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The following newspaper article describes the arrival of the first elk and bison in the Yukon Territory, in the summer of 1951.

Dawson Weekly News


'Dawson Weekly News' newspaper - Dawson City, Yukon Territory, 1951

    Mr. Them Kjar, director of game and publicity of the Yukon Territory, arrived in Dawson September 28th, on a business trip.

    Mr. Kjar, reporting on late developments of his department, was quite enthusiastic over the success of that body in being able to state that the propagation of Elk and also of buffalo was now a fact in the Yukon.

    After a trip of approximately sixteen hundred miles from Elk Island Park (40 miles east of Edmonton, Alberta) which began at that point and ended at the Braeburn Lake Coral on the old Dawson trail, John Carmichael and Ken Prayor of Whitehorse delivered their charges after a trip that lasted from September 6th to the 11th.

    The nineteen elk were liberated at Braeburn Lake. They had been carefully inspected to make certain that they would be in shape to survive the long winter. These animals looked a little odd at the time of their release as it had been necessary to saw off their horns before transporting them to this point to prevent them from injury in what was an is known the longest motor trip yet yet undertaken for the purpose of transporting game animals.

    The elk are now roaming the woods in the Yukon and may be the forerunners of many more. These are the first elk that were ever in the Yukon. Another fact as regards these animals is that two calves are born each year.

    In regard to buffalo, according to Mr. Kjar, there are two bull buffalo and and four cows at large in the Yukon and these had been released in the vicinity of Braeburn Lake on the 21st of September of this year. These buffalo were a gift from the Alaska Wild Life Commission and came from the Big Delta Park in Alaska. A note here of interest is that in 1928 the Alaska Wild Life Commission and the Alaska Sportsman were the instigators in the move that resulted in the importation of 28 Buffalo to Big Delta Reserve. The 28 animals had grown to a herd of four hundred in 1950. Last year, because of the shortage of pasture due to a new airport and the passing through of a highway, it was decided that licenses would be granted to 25 persons at $50.00 a piece to hunt and kill one bull buffalo each. Of the 800 applications only 25 were selected in a form of a draw, the lucky hunters were taken out by Alaska Game Wardens who pointed out the big animals that was theirs and let them "get it". The $50.00 wasn't a great deal of money when a person considers that a grown Buffalo dresses at 1500 pounds.

    Mr. Kjar, director and Mr. G. Cameron, Assistant Director of the department in the Yukon both ask that "ALL persons in the Yukon that see either Buffalo or Elk report to the Game Department in Whitehorse as to the TIME, DATE and LOCATION of these animals when seen; this is very important." These animals are being propagated in the Yukon to eventually supply game that is now fast nearing extinction in these parts, namely moose and caribou.

    In a note of caution to all hunters, it is advised to LOOK before YOU SHOOT.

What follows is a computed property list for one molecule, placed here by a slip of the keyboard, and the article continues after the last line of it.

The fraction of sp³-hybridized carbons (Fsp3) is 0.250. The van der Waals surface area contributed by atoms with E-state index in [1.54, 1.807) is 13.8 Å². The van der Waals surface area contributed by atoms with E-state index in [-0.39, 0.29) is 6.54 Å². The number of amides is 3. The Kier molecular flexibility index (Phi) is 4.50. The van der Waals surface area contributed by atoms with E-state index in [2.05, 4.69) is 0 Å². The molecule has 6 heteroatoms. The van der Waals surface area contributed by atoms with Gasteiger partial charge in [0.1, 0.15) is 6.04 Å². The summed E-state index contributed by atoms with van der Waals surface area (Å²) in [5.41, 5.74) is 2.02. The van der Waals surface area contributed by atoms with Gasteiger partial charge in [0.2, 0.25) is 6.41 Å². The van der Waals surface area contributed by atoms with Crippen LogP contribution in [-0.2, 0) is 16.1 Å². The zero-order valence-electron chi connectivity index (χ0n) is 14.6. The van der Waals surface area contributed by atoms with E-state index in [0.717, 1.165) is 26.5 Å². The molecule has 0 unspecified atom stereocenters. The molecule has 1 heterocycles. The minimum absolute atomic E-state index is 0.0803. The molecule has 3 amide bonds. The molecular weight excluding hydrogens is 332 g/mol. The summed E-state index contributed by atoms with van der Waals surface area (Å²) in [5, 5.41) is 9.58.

In respect to elk, they will appear through the bush as very light yellow in color and all of them having a white rump. Though normally having big antlers similar to deer those seen this year will have them sawn off. In respect to the Buffalo; unless the hunter sees the head they may easily bs mistaken for a moose as the coloring is much the same.

    While it is sincerely hoped that all persons that are tempted to shoot these animals will remember that they are being placed here for the eventual pleasure and use of all Yukoners, it is also pointed out that there are severe penalties for anyone convicted os shooting these big game specimens.

    The coming winter will be the decisive time in determining whether or not further stocking of Yukon areas will be made of these animals.

Note: The newspaper article above has been reproduced exactly as originally printed, with no changes made to spelling, capitalizations or grammar.

    It took much longer than had been expected when the elk and bison were imported in in 1951, but both species have done well, particularly the bison. The 2014 population of elk (Cervus canadensis) is about 300, and there are about 1,200 Wood bison (Bison bison athabascae).

    Another 30 elk were imported in 1954, and with the population stagnant, a further 119 animals between 1989 and 1994. The 1951 importation of bison failed, and they all seem to have died by 1973. Another 170 bison were released between 1988 and 1992 in the Nisling River valley, 160 km west of Whitehorse, however, and that herd (the Aishihik herd) has grown to about 1,200. The bison south of Watson Lake live primarily in British Columbia so are not counted as Yukon animals.

    Extremely limited hunting of elk is currently permitted - a total of 5 animals can be killed in 2014. Bison of the Aishihik herd have become very wary of humans and hunting them has become much more difficult, but a total of some 700 animals have been killed since hunting began in 1998.

    Elk are most commonly seen along the North Klondike Highway in the Braeburn area where they were originally released, and along the Alaska Highway near Mendenhall. Bison sightings are almost guaranteed between Watson Lake and Liard Hot Springs; they used to be commonly seen along the Alaska Highway in the Aishihik Road area, but since hunting began they are seldom seen.

Elk near Mendenhall

Bison near Liard Hot Springs